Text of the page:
The following versions or features are currently not covered by the accessibility policies and procedures described above:
- Versions prior to Vaadin 23
- Classic Component pack
- Flow Spreadsheet component for Vaadin 23+
- Third party and Vaadin ComponentFactory add-ons in the Directory
- Vaadin Charts (see below)
Although the procedures above don’t cover Vaadin Charts, the component is based on the HighCharts library that provides good keyboard navigation and screen reader support. In addition, the Vaadin Charts Java API offers partial access to the accessibility configuration options in HighCharts. This configuration API will be further improved in future versions.
Accessibility Overview of Vaadin Components
The table below outlines the compliance of Vaadin components to WCAG 2.1 level A and AA accessibility criteria in the latest version of the Vaadin platform. Most issue cells contain links to the corresponding issues in GitHub.
The following statuses are used:
- Pass: Conforms to the WCAG criterion and works on tested screen readers without issues
- Fail: Major issues with WCAG conformance and/or screen reader usability.
- Minor: Minor issues with WCAG conformance, screen reader usability or default colors, many of which can be worked around.
- Note: Developers should be aware of certain limitations (open in a separate tab and hover a cell to see a note about the issue)
- i18n: Internationalization APIs for localizing invisible text content announced by screen readers are absent (open in a separate tab and hover a cell to see a note about the issue)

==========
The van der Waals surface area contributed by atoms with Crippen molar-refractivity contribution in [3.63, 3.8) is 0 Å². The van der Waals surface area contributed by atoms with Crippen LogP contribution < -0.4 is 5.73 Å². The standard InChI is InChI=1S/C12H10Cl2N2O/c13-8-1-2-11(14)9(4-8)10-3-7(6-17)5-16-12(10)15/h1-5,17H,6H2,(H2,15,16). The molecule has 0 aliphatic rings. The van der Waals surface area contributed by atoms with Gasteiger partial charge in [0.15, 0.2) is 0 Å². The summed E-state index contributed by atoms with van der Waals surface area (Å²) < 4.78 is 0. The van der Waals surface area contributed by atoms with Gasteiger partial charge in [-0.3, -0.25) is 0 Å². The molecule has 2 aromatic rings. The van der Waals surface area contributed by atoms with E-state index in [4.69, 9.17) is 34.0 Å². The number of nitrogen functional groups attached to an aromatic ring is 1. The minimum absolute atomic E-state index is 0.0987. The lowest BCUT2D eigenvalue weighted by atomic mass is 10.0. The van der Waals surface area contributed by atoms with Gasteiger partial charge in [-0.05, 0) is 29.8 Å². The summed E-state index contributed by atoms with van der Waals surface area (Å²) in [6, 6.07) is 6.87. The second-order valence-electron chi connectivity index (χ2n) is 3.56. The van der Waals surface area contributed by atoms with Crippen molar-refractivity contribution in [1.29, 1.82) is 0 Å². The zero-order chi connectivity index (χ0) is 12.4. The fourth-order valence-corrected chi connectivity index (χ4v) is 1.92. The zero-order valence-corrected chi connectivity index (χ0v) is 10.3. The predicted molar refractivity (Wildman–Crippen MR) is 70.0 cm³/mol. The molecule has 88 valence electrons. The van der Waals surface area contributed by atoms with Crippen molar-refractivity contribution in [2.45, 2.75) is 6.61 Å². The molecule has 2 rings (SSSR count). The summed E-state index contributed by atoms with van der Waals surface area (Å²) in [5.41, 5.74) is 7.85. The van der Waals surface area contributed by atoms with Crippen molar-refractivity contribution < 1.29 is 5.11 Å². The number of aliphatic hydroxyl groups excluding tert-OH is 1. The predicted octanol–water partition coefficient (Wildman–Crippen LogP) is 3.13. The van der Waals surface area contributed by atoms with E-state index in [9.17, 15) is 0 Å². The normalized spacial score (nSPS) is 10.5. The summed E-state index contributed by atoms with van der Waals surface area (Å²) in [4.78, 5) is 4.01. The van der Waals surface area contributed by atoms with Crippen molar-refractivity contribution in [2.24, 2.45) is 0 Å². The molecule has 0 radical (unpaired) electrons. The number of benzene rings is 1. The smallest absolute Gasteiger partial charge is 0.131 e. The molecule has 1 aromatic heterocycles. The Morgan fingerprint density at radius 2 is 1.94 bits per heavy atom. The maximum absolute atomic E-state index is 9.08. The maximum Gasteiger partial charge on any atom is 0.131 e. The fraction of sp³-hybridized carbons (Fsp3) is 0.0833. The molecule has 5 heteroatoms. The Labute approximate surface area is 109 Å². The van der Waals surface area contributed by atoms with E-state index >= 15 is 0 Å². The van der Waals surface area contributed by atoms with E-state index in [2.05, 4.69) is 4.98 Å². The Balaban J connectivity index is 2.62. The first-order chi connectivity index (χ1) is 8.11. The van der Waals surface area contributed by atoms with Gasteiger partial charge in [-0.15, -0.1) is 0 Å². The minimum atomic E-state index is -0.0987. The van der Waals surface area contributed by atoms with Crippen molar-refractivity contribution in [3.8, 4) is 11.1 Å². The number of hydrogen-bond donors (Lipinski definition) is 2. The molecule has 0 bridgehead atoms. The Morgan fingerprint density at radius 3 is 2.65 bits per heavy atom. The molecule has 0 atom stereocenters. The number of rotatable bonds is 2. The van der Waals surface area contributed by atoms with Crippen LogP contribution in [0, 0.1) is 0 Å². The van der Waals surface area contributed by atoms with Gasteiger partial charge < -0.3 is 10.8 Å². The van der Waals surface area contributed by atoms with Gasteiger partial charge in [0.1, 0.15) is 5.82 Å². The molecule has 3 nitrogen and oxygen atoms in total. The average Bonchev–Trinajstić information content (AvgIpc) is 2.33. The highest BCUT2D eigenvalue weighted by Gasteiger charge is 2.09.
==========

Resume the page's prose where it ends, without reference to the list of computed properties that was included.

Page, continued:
Note that some issues may appear multiple times for the same component, if they relate to multiple WCAG criteria.
You can find all accessibility-related issues in the following GitHub repositories:
- Web Components repository
- Flow component repository (for Flow-specific component issues)
- Flow framework repository (for non-component issues in Flow)
If you discover an accessibility issue, please file an accessibility bug report in GitHub. Prime and Enterprise subscribers can use bugfix warranty to prioritize accessibility issues.
Beyond Accessible Components
Although accessible components, on their own, constitute a prerequisite for building accessible applications, they cannot guarantee that the application is fully accessible. For example, developers using the components to build the application UI still need to ensure that the components are used in accessible ways. In addition, other UI features like layouts and styling need to be implemented in a way that ensures sufficient color contrast, keyboard usability, compatibility with screen readers, etc. You’ll find some basic tips on improving accessibility in our blog.
Vaadin's consulting services are also available to guide you on accessibility both in the design and implementation phases, whether you're building a new application from scratch or modernizing an existing one. As a first step towards great accessibility, you can contact our sales team and request an accessibility review of your current UI.